Wogan S. Badcock III’s family has been selling furniture in the Southeast since 1904. Business is good: Badcock &More has grown to 300 stores in eight states.

But trouble is ahead – not from business conditions but from, of all places, Congress. Members are considering repealing the Durbin Amendment to the Dodd Frank law that brought competition to the business of banks processing debit card purchases for merchants.

Before reform, Visa and MasterCard price-fixed the fees for this service at outrageous levels because they dominated the market. Big banks took those price-fixed fees rather than competing on price.

Image: Bloomberg News
Image: Bloomberg News

Visa and MasterCard also muscled out competitors. It was a rigged, murky business, the utter opposite of the free market that created that largest economy in the world.

Instead the market raised prices on everything from gas to groceries for consumers, hurt small Main Street businesses and cost jobs at a time when the nation needed them badly. Under reform, Badcock’s stores shaved $1 million off their “swipe fees” last year. That win saved his business and his customers money.

Yet you may have read recent “opinion” pieces by think-tank researchers, hired consultants and front groups for banks on why we should squash competition in this rigged market and go back to price-fixing. Seems like an anomaly, doesn’t it? Why wouldn’t people who usually champion free markets welcome a more competitive, fairer market, the kind that built our economy into the largest in the world?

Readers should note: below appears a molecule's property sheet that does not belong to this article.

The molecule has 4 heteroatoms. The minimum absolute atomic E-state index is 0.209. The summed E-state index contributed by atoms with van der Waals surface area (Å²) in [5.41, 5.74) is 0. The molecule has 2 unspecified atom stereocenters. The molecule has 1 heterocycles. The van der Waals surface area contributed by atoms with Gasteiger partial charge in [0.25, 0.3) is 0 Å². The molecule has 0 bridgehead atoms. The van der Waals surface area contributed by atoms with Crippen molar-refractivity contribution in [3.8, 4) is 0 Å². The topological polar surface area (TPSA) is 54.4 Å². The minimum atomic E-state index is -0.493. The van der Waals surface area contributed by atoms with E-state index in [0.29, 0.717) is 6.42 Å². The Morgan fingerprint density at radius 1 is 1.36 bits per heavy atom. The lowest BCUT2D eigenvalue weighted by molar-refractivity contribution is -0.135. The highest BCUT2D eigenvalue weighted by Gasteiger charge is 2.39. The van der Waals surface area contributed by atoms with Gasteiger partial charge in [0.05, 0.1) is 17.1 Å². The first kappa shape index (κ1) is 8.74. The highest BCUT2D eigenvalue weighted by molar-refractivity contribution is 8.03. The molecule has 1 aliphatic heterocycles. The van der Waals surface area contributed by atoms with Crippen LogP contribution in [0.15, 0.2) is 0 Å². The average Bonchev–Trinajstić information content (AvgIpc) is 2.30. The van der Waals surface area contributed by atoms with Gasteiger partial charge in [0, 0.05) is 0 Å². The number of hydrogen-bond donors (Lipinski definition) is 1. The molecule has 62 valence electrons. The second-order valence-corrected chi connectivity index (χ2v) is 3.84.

These writers seem to have fundamentally or willfully misunderstood the legislation that opened up this murky business. And now they’re calling for Congressional repeal of this reform, which would benefit nobody but the country’s largest banks.

But Congress understood perfectly well these pernicious “swipe fees” when it introduced those modest reforms six years ago. From a broken market, reform gave banks an incentive to set their own prices and compete. If they don’t compete, the price-fixed fees are limited. If they compete, they can charge as much as they’d like.

And reform also opened the market to competition by prohibiting Visa and MasterCard from blocking competing networks from having a chance to process transactions.

Now, there must be at least one other network available to compete with those two giant companies for each debit transaction.

Since reform, according to a prominent economist, consumers have saved billions of dollars. Reform helped small Main Street businesses survive in tough times, kept jobs from disappearing and boosted the entire economy.

There are merchants like Badcock from around the country who struggle every day with these outrageous swipe fees – especially on credit cards, which haven’t been touched at all by reform. All these swipe fees are merchants’ second-largest operating cost after only labor.

“Do we really want to load down our small retailers with these outlandish swipe fees,” asks President Steve Williams of Bobby & Steve's Auto World in Minneapolis, “at a time when every job assumes even more importance? We can’t afford to lose what progress we have made. The cost in jobs, hardships to families and small businesses, and the dent in our economy, would be just too great.”

Or listen to Rahim Budhwani, CEO of Encore, which operates eight convenience stores in the Birmingham area. “The banks and credit-card companies have been complaining for years because they don’t want to compete with each other on price like other businesses do,” says Budhwani, whose own profit margins are razor-thin. “Repealing debit reform would be bad for businesses like mine and bad for our customers – who will ultimately pay a lot for it if the bankers get their way.”

Debit reform brought some competition to this market for the first time. It helped small businesses and their customers. It’s time now to reform credit- card swipe fees – not roll back the progress we’ve already made.